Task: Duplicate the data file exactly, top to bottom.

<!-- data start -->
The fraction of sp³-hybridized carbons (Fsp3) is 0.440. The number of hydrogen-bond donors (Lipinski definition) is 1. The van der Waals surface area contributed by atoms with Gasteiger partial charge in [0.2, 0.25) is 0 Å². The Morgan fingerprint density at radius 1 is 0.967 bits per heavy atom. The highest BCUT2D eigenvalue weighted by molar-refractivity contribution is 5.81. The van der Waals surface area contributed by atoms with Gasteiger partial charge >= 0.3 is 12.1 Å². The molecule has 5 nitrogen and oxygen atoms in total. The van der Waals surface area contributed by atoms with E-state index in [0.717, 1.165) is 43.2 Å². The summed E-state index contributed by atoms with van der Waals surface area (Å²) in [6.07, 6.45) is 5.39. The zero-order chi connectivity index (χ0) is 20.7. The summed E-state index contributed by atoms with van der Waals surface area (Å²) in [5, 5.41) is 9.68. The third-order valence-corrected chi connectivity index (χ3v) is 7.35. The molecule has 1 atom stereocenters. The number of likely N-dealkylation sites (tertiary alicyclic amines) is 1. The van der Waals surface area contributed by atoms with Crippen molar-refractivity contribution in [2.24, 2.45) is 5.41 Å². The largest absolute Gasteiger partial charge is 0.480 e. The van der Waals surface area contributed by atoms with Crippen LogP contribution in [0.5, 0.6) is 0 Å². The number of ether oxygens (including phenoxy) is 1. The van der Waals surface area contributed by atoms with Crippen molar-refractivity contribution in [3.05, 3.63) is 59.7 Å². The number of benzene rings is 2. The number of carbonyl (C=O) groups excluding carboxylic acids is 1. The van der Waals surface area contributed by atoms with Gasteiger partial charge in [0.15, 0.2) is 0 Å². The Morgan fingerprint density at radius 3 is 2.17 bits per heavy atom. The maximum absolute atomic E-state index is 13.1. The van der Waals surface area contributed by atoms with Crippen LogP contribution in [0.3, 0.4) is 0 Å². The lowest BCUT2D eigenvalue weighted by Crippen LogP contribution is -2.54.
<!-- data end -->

The fraction of sp³-hybridized carbons (Fsp3) is 0.440. The number of hydrogen-bond donors (Lipinski definition) is 1. The van der Waals surface area contributed by atoms with Gasteiger partial charge in [0.2, 0.25) is 0 Å². The Morgan fingerprint density at radius 1 is 0.967 bits per heavy atom. The highest BCUT2D eigenvalue weighted by molar-refractivity contribution is 5.81. The van der Waals surface area contributed by atoms with Gasteiger partial charge >= 0.3 is 12.1 Å². The molecule has 5 nitrogen and oxygen atoms in total. The van der Waals surface area contributed by atoms with E-state index in [0.717, 1.165) is 43.2 Å². The summed E-state index contributed by atoms with van der Waals surface area (Å²) in [6.07, 6.45) is 5.39. The zero-order chi connectivity index (χ0) is 20.7. The summed E-state index contributed by atoms with van der Waals surface area (Å²) in [5, 5.41) is 9.68. The third-order valence-corrected chi connectivity index (χ3v) is 7.35. The molecule has 1 atom stereocenters. The number of likely N-dealkylation sites (tertiary alicyclic amines) is 1. The van der Waals surface area contributed by atoms with Crippen molar-refractivity contribution in [2.24, 2.45) is 5.41 Å². The largest absolute Gasteiger partial charge is 0.480 e. The van der Waals surface area contributed by atoms with Crippen LogP contribution in [0.5, 0.6) is 0 Å². The number of ether oxygens (including phenoxy) is 1. The van der Waals surface area contributed by atoms with Crippen molar-refractivity contribution in [3.05, 3.63) is 59.7 Å². The number of benzene rings is 2. The number of carbonyl (C=O) groups excluding carboxylic acids is 1. The van der Waals surface area contributed by atoms with Gasteiger partial charge in [0.15, 0.2) is 0 Å². The Morgan fingerprint density at radius 3 is 2.17 bits per heavy atom. The maximum absolute atomic E-state index is 13.1. The van der Waals surface area contributed by atoms with Crippen LogP contribution in [0.3, 0.4) is 0 Å². The lowest BCUT2D eigenvalue weighted by Crippen LogP contribution is -2.54.